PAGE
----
To understand why warm air expands and becomes cooler as it rises, it is necessary to understand some of the properties of air. Scientists call this study of air temperature and altitude the study of adiabatic processes, and refer to changes in temperature as adiabatic heating or cooling. This means that although the air moves, expands, and becomes warmer or cooler, no energy is gained or lost throughout its cycles.
Think of a pocket of warm air close to the earth's surface. This pocket of air is usually called a "parcel" by meteorologists, and it can be warmed by the sun, by the heat radiating from the earth, or by heat caught in specific areas by winds or tides. This thermal energy is transmitted through the parcel of air as kinetic energy, causing all of its molecules to move faster, vibrating and bouncing off of each other. Cooler air moves more slowly, and since its molecules jostle each other less, they can linger closer together. The molecules of hot cannot have such close quarters, however, and in their rapid movement they make the parcel of air less dense. This less-dense air becomes buoyant compared to its surroundings, and rises.
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Now the molecules of the heated air have room to move around more freely, and continue to do so as long as the heat gives them extra kinetic energy. The higher the hot air floats, the more room there is for its molecules to move about, and so it continually expands, its energy pushing it out and up. Here the air runs into a balancing problem due to the laws of thermodynamics. The energy from all of its molecules can be used to propel the molecules out at greater distances so it can expand more, or the energy can be used to keep the air hot, but it cannot do both at the same time.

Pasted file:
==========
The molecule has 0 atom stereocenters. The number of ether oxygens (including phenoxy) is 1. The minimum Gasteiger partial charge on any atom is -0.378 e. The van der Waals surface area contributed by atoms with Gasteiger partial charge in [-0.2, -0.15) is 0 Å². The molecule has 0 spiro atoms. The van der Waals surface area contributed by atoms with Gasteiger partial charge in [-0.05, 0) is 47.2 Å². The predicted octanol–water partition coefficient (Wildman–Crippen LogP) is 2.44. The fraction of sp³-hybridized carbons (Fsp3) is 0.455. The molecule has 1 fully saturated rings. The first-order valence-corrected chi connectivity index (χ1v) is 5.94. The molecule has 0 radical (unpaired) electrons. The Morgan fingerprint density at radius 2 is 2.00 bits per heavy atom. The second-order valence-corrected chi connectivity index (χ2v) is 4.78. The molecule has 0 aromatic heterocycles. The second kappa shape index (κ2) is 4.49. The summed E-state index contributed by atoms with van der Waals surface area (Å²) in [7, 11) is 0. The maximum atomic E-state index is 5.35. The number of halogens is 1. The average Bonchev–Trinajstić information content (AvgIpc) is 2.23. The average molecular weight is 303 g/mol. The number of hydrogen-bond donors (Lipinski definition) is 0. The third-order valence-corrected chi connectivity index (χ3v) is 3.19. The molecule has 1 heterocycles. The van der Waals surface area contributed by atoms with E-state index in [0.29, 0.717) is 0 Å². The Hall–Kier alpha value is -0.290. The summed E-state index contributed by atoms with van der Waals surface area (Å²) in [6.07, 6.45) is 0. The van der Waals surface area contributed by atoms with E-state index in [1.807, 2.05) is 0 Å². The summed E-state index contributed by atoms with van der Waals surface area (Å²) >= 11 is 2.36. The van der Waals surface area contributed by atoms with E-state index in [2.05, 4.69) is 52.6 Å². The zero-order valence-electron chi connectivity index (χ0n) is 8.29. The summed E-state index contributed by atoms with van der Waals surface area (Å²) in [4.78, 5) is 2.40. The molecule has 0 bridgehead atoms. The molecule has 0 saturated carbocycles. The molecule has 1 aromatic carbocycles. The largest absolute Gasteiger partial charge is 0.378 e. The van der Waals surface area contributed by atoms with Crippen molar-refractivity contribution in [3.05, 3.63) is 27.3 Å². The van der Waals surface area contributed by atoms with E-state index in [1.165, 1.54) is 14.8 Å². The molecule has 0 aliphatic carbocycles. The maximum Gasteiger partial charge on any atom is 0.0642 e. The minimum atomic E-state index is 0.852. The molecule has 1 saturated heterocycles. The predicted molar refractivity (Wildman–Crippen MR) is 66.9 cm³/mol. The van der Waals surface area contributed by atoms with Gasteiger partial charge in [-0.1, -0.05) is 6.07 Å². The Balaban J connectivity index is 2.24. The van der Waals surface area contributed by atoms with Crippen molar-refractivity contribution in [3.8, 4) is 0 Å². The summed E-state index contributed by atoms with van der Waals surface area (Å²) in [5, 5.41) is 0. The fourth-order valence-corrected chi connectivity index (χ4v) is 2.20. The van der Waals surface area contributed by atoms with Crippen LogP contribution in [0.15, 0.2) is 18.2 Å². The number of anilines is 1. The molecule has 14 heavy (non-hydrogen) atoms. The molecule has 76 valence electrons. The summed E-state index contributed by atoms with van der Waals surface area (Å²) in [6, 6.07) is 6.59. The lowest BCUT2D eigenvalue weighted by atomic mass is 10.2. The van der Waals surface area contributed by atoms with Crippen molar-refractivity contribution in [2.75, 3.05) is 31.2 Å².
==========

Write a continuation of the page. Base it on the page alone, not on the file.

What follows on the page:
The energy of the parcel is always the same, no matter what the air is doing. If this energy is stretched out over a wide area, it cannot create heat by being concentrated in a single spot. The farther away from each the molecules moves, the lower the temperature of the parcel will become.
Rising Air and Weather Patterns
This means that in the end, the rising air will eventually reach the same temperature as all the air around it, and will cease to rise. Now part of the cooler air higher in the atmosphere, it will stay there until the cool temperatures and changing climate conditions move it back down, and the process is repeated. This rising and expanding of air is an extremely important part of all weather patterns, from the formation of hurricanes to the dry and wet seasons of alternating climates. Scientists have created formulas that predict how much heat the air will lose based on its moisture level and how high it is rising. It should be noted that this cooling effect is not the same as the natural cooling of air higher in the atmosphere, due to its distance from the earth's surface.
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